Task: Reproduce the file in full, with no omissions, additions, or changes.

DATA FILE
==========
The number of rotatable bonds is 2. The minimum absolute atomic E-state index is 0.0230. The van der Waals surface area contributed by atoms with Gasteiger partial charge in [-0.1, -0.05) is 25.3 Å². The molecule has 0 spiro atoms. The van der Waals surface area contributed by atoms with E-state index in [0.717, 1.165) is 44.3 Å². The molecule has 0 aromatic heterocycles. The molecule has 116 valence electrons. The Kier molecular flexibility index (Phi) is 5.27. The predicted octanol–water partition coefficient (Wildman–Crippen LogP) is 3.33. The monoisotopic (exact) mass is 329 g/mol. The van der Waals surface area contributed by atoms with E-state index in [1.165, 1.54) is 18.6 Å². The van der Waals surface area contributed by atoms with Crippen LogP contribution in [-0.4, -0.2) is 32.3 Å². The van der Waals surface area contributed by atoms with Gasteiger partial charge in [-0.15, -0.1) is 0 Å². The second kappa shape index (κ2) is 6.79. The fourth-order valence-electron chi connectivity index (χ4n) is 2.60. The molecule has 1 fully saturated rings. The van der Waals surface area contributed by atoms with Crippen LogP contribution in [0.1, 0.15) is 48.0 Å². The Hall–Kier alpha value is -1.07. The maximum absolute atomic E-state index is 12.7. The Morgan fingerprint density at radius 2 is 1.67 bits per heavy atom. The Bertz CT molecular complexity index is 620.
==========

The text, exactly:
The number of rotatable bonds is 2. The minimum absolute atomic E-state index is 0.0230. The van der Waals surface area contributed by atoms with Gasteiger partial charge in [-0.1, -0.05) is 25.3 Å². The molecule has 0 spiro atoms. The van der Waals surface area contributed by atoms with E-state index in [0.717, 1.165) is 44.3 Å². The molecule has 0 aromatic heterocycles. The molecule has 116 valence electrons. The Kier molecular flexibility index (Phi) is 5.27. The predicted octanol–water partition coefficient (Wildman–Crippen LogP) is 3.33. The monoisotopic (exact) mass is 329 g/mol. The van der Waals surface area contributed by atoms with E-state index in [1.165, 1.54) is 18.6 Å². The van der Waals surface area contributed by atoms with Crippen LogP contribution in [-0.4, -0.2) is 32.3 Å². The van der Waals surface area contributed by atoms with Gasteiger partial charge in [-0.15, -0.1) is 0 Å². The second kappa shape index (κ2) is 6.79. The fourth-order valence-electron chi connectivity index (χ4n) is 2.60. The molecule has 1 fully saturated rings. The van der Waals surface area contributed by atoms with Crippen LogP contribution in [0.1, 0.15) is 48.0 Å². The Hall–Kier alpha value is -1.07. The maximum absolute atomic E-state index is 12.7. The Morgan fingerprint density at radius 2 is 1.67 bits per heavy atom. The Bertz CT molecular complexity index is 620.